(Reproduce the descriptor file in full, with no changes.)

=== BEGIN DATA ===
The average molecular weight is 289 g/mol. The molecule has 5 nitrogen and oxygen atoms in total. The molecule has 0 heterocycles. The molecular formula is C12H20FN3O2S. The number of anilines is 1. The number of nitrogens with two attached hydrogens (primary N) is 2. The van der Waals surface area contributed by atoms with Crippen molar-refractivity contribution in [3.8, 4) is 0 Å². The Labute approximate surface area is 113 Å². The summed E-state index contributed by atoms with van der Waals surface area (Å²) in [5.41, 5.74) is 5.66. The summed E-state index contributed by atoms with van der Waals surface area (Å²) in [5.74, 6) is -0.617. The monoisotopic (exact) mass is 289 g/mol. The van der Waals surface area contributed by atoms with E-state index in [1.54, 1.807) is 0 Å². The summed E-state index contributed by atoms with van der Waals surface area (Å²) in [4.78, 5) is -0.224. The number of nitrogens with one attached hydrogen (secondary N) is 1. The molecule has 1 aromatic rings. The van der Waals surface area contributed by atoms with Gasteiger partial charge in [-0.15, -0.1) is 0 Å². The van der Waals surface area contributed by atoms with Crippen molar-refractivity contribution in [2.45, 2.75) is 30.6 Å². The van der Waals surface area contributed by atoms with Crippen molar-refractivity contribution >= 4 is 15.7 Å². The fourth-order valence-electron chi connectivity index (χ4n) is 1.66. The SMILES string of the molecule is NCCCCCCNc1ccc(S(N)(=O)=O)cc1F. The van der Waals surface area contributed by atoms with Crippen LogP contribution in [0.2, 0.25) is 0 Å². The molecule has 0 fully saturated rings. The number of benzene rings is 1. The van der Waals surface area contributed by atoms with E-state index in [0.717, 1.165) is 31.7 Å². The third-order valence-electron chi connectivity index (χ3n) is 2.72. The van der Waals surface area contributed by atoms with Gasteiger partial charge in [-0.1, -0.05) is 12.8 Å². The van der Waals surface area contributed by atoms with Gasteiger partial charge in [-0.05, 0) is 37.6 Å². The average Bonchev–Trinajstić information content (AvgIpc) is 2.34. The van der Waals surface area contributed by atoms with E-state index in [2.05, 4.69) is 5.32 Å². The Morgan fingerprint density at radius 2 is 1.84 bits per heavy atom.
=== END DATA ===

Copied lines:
The average molecular weight is 289 g/mol. The molecule has 5 nitrogen and oxygen atoms in total. The molecule has 0 heterocycles. The molecular formula is C12H20FN3O2S. The number of anilines is 1. The number of nitrogens with two attached hydrogens (primary N) is 2. The van der Waals surface area contributed by atoms with Crippen molar-refractivity contribution in [3.8, 4) is 0 Å². The Labute approximate surface area is 113 Å². The summed E-state index contributed by atoms with van der Waals surface area (Å²) in [5.41, 5.74) is 5.66. The summed E-state index contributed by atoms with van der Waals surface area (Å²) in [5.74, 6) is -0.617. The monoisotopic (exact) mass is 289 g/mol. The van der Waals surface area contributed by atoms with E-state index in [1.54, 1.807) is 0 Å². The summed E-state index contributed by atoms with van der Waals surface area (Å²) in [4.78, 5) is -0.224. The number of nitrogens with one attached hydrogen (secondary N) is 1. The molecule has 1 aromatic rings. The van der Waals surface area contributed by atoms with Gasteiger partial charge in [-0.15, -0.1) is 0 Å². The van der Waals surface area contributed by atoms with Crippen molar-refractivity contribution in [2.45, 2.75) is 30.6 Å². The van der Waals surface area contributed by atoms with Crippen molar-refractivity contribution >= 4 is 15.7 Å². The fourth-order valence-electron chi connectivity index (χ4n) is 1.66. The SMILES string of the molecule is NCCCCCCNc1ccc(S(N)(=O)=O)cc1F. The van der Waals surface area contributed by atoms with Crippen LogP contribution in [0.2, 0.25) is 0 Å². The molecule has 0 fully saturated rings. The number of benzene rings is 1. The van der Waals surface area contributed by atoms with E-state index in [0.717, 1.165) is 31.7 Å². The third-order valence-electron chi connectivity index (χ3n) is 2.72. The van der Waals surface area contributed by atoms with Gasteiger partial charge in [-0.1, -0.05) is 12.8 Å². The van der Waals surface area contributed by atoms with Gasteiger partial charge in [-0.05, 0) is 37.6 Å². The average Bonchev–Trinajstić information content (AvgIpc) is 2.34. The van der Waals surface area contributed by atoms with E-state index in [2.05, 4.69) is 5.32 Å². The Morgan fingerprint density at radius 2 is 1.84 bits per heavy atom.